7. This also gives families with daughters more choice in the type of political and social leaning they want in their family experiences (Girl Scouts more progressive in their approach and message, Boy Scouts will tend to be and have been in the past more conservative in their voice and activities)

8. Girl scouts started because girls weren’t allowed in the Boy Scouts back in the early 1900’s. We are a different culture now and I think it’s a positive move for a current reality of equal even in our differences.

9. Girls are currently part of four scouting programs already: Venturing and Sea Scouting, which is oriented toward outdoor activities; Exploring, a career-oriented mentoring program; and STEM, which focuses on science and math.

10. Among Cub Scout parents, 85 percent said the curriculum is “relevant” for both boys and girls, and 68 percent said they’d want to enroll their own daughters. When parents of non-scouts were asked, without invoking the Cub Scout brand, if they’d register their kids of either gender in an identical program, 90 percent said yes.

11. The BSA believes they teach and provide the best in character and leadership training and they want it available to the most scouts possible… boys or girls. Over half of all astronauts were involved in Scouting and 16.3% of West Point cadets are Eagle Scouts. Of the current Congress, 191 members were involved in Scouting, 18 current U.S. governors participated in Scouting, and many of them are Eagle Scouts.

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This week my friends and I engaged in a robust conversation on Facebook regarding THIS post.   (See also, THIS post, THIS post, and THIS post and THIS post I feel also apply, even though some aren’t directly talking about OCC) These posts focus on the western mindset and at times harmful consequences of the mass distribution of Christmas shoeboxes that we fill and ship this time of year.

These posts will challenge your everyday assumptions and they will expose the reality that we unintentionally miss at times when it comes to missions and our approach to it, especially this time of year.  I love what one author says about opening our minds and thoughts to new ideas from those who are on the ground and have given input… “it’s not something we should repent of but learn from!”  So if you haven’t read them… dive in. Try to keep an open mind, and know that nobody is saying you’re only making this about you or that your church is wrong for collecting shoeboxes. It’s just saying… hey, there’s more to this than meets the eye and we need to talk about it and change our actions if we desire to be truly intentional, holistic and helpful to our missionaries overseas.  These posts also don’t set out to discount any positive experiences one might have had with the shoeboxes. 

I decided to list a few ways that one might still have just as much fun and yet have more intentionality as well as an ongoing relationship that can blossom into a deeper and more effective impact on missions. This isn’t exhaustive… but it’s five I came up with fairly quickly after listening to those who are serving in countries where these ideas might be more helpful long term as well as helping them have a Christ centered Christmas season.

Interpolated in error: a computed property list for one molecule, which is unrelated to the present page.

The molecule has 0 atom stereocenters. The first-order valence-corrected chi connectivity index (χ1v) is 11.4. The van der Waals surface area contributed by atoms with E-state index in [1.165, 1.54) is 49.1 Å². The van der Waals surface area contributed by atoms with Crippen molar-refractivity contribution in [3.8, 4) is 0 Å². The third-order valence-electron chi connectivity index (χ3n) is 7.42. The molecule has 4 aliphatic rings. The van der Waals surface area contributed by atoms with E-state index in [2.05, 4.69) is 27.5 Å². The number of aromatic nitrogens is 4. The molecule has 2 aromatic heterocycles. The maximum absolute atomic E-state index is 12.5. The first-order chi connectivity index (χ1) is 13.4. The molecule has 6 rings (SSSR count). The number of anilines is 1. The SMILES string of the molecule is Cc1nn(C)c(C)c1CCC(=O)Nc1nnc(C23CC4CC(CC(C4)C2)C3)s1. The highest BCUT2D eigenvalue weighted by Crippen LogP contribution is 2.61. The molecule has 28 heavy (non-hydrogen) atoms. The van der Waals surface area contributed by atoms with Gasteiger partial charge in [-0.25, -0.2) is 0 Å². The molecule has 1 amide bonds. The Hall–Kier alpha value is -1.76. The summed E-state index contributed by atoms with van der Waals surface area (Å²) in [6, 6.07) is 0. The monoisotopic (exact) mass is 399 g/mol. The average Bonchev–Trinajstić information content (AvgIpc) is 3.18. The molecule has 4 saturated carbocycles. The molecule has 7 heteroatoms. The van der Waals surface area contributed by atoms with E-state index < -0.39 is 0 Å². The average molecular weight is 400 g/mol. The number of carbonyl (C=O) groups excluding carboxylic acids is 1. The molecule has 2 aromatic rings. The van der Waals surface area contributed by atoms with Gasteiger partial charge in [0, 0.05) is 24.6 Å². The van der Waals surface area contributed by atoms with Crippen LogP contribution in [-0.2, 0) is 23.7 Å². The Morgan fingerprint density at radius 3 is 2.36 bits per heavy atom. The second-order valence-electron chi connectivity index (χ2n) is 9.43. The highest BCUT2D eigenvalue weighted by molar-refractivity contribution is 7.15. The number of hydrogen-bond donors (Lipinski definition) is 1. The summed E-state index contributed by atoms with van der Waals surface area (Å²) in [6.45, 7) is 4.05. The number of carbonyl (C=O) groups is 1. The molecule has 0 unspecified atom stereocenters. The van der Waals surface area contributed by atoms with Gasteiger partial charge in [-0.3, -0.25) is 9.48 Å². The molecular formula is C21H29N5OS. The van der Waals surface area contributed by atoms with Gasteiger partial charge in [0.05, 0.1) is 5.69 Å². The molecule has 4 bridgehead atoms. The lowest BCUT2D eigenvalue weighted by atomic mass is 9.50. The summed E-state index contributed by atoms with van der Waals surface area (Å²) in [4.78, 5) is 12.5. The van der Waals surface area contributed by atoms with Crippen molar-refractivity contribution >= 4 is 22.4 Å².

1. Find a family or a team on the ground in another country instead of going through a big company. (If you need contacts, see your church or I can point you in some good directions) Talk to them about what would help/what you could send/what they’re lacking to help people there. You can even use regular shoeboxes to fill, wrap and ship!! Then get a picture of them to hang on your fridge or feature in such a way that your family is reminded of them often. (And that way you can think of ways to bless them during other holidays or tough times as well)
  2. Pool your churches would be shoebox money (often that pile of boxes represents a TON of money!) and send a family in your church with lots of needed items to spend Christmas or for a time afterwards with a missionary family overseas who would love having friends/family with them during or after the holidays.
  3. Pick a smaller organization doing local work that resonates with your heart (I.e. I personally love the org @shearlove who professionally trains women who have been victims of the sex industry how to be a hairdresser/makeup artist). Contact them and see what specific needs they have and if they have any wish lists for more fun gift ideas.
  4. Have your church partner with a local overseas church and see what you can send and what monetary needs they have in order to have a Christ centered Christmas season with their congregation and community! Skype with them during the Christmas Eve service!
  5. See what countries your local refugees/asylum seekers represent and where they are living (ideally some will be attending your church already) and find ways to celebrate Christmas in ways that introduce American traditions but also infuse and immerse their own countries traditions. Maybe bring several families a Christmas tree and decorations at the beginning of the season so to bring joy the whole month! (Sometimes having a joyful hope cultivating environment is more important than an abundance of things during seasons of need or loneliness)

 

 

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The other day a friend posted a question in a support group for mom’s with a child who has Down syndrome… “What are some hurtful things people have said regarding your child with Down syndrome?” Here were some of the over 500 responses:

“He must not have a bad case of it, you must really work with him”

“She must only have a touch of it, she’s so pretty.”

“Was it a bad egg then?”